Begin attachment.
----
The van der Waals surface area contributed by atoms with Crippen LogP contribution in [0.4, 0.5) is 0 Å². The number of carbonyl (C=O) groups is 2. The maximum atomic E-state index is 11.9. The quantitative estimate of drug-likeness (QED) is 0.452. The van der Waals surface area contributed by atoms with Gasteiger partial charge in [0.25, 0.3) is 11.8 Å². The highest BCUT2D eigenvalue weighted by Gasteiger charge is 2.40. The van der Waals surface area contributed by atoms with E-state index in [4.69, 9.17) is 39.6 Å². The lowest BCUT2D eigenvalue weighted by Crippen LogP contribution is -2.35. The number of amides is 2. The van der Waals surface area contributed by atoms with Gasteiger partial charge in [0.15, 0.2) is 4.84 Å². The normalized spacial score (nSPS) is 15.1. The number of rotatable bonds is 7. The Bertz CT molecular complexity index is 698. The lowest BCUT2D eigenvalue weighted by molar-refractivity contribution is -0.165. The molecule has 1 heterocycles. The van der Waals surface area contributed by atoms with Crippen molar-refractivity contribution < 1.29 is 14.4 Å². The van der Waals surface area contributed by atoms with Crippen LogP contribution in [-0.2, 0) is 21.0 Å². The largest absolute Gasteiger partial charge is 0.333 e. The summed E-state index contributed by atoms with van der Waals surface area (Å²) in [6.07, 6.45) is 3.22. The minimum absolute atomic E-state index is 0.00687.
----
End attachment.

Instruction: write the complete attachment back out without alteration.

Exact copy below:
The van der Waals surface area contributed by atoms with Crippen LogP contribution in [0.4, 0.5) is 0 Å². The number of carbonyl (C=O) groups is 2. The maximum atomic E-state index is 11.9. The quantitative estimate of drug-likeness (QED) is 0.452. The van der Waals surface area contributed by atoms with Gasteiger partial charge in [0.25, 0.3) is 11.8 Å². The highest BCUT2D eigenvalue weighted by Gasteiger charge is 2.40. The van der Waals surface area contributed by atoms with E-state index in [4.69, 9.17) is 39.6 Å². The lowest BCUT2D eigenvalue weighted by Crippen LogP contribution is -2.35. The number of amides is 2. The van der Waals surface area contributed by atoms with Gasteiger partial charge in [0.15, 0.2) is 4.84 Å². The normalized spacial score (nSPS) is 15.1. The number of rotatable bonds is 7. The Bertz CT molecular complexity index is 698. The lowest BCUT2D eigenvalue weighted by molar-refractivity contribution is -0.165. The molecule has 1 heterocycles. The van der Waals surface area contributed by atoms with Crippen molar-refractivity contribution < 1.29 is 14.4 Å². The van der Waals surface area contributed by atoms with Crippen LogP contribution in [-0.2, 0) is 21.0 Å². The largest absolute Gasteiger partial charge is 0.333 e. The summed E-state index contributed by atoms with van der Waals surface area (Å²) in [6.07, 6.45) is 3.22. The minimum absolute atomic E-state index is 0.00687.